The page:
Battling Diabetes

battling diabetes

Dan Hurley, in his book Diabetes Rising, published in 2010, has examined a recent University of Chicago study that estimates the rates in diabetes increasing in children and adults will double over the next 25 years. That's a significant statistic that should make everyone keenly aware of diabetes, its symptoms, and its impact on the US population.

Hurley asks if diabetes is becoming more common because Americans are getting heavier. He says in his book that Americans' weight has been inching upwards, but more seriously, diabetes is now five times more common than when it existed in the population during World War II. Type I diabetes, an autoimmune disorder, according to Hurley, was not traditionally associated with weight, and is now increasing by 2 to 3% each year.

He also asks how scientists go about explaining the increase in diabetes with certain members of the population. Hurley says there are several working hypotheses and one is that slight increases in weight do raise kids' risk of getting type 1 diabetes. Another hypotheses is that a lack of vitamin D, also known as "the sunshine vitamin," also raises the risk of diabetes. Still another is because kids aren't exposed to nearly as many germs today, their immune systems are extremely and overly sensitive. Also, some environmental toxins, perhaps stored in the fat cells of the body, have been linked to diabetes too.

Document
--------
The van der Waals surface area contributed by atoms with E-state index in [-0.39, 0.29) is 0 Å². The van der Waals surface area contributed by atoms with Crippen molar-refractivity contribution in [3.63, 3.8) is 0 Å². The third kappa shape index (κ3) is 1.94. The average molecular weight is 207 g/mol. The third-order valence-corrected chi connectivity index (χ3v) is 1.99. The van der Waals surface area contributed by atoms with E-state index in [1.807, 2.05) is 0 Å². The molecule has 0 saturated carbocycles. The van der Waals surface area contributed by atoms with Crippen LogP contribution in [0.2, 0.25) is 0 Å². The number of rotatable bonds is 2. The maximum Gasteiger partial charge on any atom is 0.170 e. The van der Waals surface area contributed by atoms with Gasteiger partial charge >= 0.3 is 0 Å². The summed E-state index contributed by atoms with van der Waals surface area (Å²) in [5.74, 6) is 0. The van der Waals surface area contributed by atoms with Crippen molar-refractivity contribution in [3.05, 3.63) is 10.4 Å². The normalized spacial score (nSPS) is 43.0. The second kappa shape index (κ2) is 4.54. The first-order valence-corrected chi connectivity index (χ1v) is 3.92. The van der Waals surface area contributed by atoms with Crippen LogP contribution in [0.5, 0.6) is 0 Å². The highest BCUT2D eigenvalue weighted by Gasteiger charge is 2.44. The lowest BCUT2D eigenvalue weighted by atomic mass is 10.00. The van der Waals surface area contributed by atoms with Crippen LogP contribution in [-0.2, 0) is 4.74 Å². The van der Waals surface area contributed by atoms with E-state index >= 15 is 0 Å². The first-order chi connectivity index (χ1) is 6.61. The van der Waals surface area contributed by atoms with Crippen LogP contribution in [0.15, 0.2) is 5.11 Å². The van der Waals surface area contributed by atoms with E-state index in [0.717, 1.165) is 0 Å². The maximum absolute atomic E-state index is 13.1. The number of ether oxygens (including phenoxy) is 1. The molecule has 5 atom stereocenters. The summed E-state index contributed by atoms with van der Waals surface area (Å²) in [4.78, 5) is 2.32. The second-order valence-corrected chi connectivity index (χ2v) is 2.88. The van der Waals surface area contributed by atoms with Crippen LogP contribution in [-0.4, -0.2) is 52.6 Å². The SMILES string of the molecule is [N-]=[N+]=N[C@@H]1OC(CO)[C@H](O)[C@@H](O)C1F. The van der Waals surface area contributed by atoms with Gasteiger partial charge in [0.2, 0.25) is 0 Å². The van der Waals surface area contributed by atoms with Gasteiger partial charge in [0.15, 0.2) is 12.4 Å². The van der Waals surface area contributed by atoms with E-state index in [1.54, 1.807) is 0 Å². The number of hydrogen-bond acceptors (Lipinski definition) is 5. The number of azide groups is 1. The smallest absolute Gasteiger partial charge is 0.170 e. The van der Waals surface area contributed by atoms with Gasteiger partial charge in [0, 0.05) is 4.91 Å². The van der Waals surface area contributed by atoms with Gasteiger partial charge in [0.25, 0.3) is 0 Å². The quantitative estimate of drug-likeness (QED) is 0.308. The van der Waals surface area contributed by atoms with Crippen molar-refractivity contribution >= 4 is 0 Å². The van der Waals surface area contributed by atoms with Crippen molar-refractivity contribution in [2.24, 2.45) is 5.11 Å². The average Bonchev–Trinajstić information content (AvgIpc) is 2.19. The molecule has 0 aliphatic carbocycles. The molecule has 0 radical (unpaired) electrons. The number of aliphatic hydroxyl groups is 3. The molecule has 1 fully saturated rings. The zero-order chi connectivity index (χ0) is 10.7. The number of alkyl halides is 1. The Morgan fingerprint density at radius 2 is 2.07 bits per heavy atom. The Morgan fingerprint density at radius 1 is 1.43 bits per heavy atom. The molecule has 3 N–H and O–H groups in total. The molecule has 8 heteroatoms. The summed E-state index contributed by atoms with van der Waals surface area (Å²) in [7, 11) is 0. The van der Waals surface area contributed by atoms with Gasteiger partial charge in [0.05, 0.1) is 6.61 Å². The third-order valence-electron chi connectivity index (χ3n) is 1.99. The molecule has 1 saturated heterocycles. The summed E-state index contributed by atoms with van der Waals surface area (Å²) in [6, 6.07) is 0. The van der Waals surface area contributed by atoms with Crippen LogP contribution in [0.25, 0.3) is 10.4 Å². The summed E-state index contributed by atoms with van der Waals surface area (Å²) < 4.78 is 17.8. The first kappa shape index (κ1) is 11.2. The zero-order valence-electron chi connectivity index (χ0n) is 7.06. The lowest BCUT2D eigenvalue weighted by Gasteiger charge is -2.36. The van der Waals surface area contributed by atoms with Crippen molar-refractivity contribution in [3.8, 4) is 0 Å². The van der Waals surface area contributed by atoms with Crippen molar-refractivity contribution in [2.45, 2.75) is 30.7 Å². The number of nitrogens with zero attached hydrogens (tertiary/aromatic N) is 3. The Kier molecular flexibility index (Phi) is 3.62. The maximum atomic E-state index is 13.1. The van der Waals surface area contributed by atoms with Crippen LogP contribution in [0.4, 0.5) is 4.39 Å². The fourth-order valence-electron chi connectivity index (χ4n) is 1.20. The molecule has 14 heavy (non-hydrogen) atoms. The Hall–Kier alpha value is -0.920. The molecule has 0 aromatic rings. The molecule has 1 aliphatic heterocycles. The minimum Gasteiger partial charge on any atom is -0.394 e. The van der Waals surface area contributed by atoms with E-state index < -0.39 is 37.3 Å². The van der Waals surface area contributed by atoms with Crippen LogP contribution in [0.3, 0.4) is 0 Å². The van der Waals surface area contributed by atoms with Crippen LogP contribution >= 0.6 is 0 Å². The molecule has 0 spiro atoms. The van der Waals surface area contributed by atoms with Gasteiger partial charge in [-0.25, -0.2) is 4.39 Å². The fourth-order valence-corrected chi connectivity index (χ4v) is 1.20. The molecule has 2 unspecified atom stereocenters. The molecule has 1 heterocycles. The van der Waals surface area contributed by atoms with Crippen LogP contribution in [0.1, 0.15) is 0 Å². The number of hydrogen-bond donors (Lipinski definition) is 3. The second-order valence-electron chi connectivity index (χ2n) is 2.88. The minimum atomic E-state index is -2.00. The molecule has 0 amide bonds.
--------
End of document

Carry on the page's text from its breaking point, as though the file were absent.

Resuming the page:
An explanation of "diabetes clusters" is also presented in Hurley's book. Hurley says epidemiologists have started see the significance of certain geographic areas in high rates of diabetes. The Boston suburbs are one example of a community which has particularly high rates of type I diabetes in children. If a child contracts measles, a doctor must report that to the CDC. Hurley says the same should hold for the cases of type I diabetes that are discovered in children.

Hurley's book asks, "How else should we be fighting diabetes to win the battle?" He maintains that choices for healthy living should be as easy and accessible as it is to purchase fast food in America. Eating right and getting enough exercise is important for adults and children, he maintains. And he says it is important for everyone whether they have diabetes or not.

According to Hurley's book, 23 million people in the U.S. have type 1 or type 2 diabetes, and if that growth continues, one-third of the American population might become affected by the disease.

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